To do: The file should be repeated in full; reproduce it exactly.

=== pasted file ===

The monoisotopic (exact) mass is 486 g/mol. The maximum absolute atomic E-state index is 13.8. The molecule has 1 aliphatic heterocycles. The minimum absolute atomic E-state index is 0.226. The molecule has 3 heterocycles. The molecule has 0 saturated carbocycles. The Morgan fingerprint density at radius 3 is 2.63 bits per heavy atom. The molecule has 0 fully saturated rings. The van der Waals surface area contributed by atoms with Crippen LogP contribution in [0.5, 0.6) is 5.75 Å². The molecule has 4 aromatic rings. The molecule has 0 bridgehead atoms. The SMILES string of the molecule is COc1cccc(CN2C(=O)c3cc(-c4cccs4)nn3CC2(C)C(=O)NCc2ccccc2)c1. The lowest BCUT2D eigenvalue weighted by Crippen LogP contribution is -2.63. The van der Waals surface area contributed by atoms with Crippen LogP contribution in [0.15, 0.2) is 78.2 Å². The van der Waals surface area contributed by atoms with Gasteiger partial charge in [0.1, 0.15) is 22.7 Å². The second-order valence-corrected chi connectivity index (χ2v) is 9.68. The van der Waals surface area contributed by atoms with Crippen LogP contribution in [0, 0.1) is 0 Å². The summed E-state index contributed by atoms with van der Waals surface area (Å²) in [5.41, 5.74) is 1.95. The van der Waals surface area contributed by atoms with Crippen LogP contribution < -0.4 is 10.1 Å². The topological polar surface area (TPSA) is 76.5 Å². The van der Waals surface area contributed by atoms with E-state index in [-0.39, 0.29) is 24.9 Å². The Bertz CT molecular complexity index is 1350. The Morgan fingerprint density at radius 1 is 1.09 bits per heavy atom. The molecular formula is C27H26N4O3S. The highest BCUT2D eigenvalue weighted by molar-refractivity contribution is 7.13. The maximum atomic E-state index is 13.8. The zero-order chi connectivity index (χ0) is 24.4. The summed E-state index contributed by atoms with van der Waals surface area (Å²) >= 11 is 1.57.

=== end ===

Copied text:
The monoisotopic (exact) mass is 486 g/mol. The maximum absolute atomic E-state index is 13.8. The molecule has 1 aliphatic heterocycles. The minimum absolute atomic E-state index is 0.226. The molecule has 3 heterocycles. The molecule has 0 saturated carbocycles. The Morgan fingerprint density at radius 3 is 2.63 bits per heavy atom. The molecule has 0 fully saturated rings. The van der Waals surface area contributed by atoms with Crippen LogP contribution in [0.5, 0.6) is 5.75 Å². The molecule has 4 aromatic rings. The molecule has 0 bridgehead atoms. The SMILES string of the molecule is COc1cccc(CN2C(=O)c3cc(-c4cccs4)nn3CC2(C)C(=O)NCc2ccccc2)c1. The lowest BCUT2D eigenvalue weighted by Crippen LogP contribution is -2.63. The van der Waals surface area contributed by atoms with Crippen LogP contribution in [0.15, 0.2) is 78.2 Å². The van der Waals surface area contributed by atoms with Gasteiger partial charge in [0.1, 0.15) is 22.7 Å². The second-order valence-corrected chi connectivity index (χ2v) is 9.68. The van der Waals surface area contributed by atoms with Crippen LogP contribution in [0, 0.1) is 0 Å². The summed E-state index contributed by atoms with van der Waals surface area (Å²) in [5.41, 5.74) is 1.95. The van der Waals surface area contributed by atoms with Crippen LogP contribution < -0.4 is 10.1 Å². The topological polar surface area (TPSA) is 76.5 Å². The van der Waals surface area contributed by atoms with E-state index in [-0.39, 0.29) is 24.9 Å². The Bertz CT molecular complexity index is 1350. The Morgan fingerprint density at radius 1 is 1.09 bits per heavy atom. The molecular formula is C27H26N4O3S. The highest BCUT2D eigenvalue weighted by molar-refractivity contribution is 7.13. The maximum atomic E-state index is 13.8. The zero-order chi connectivity index (χ0) is 24.4. The summed E-state index contributed by atoms with van der Waals surface area (Å²) >= 11 is 1.57.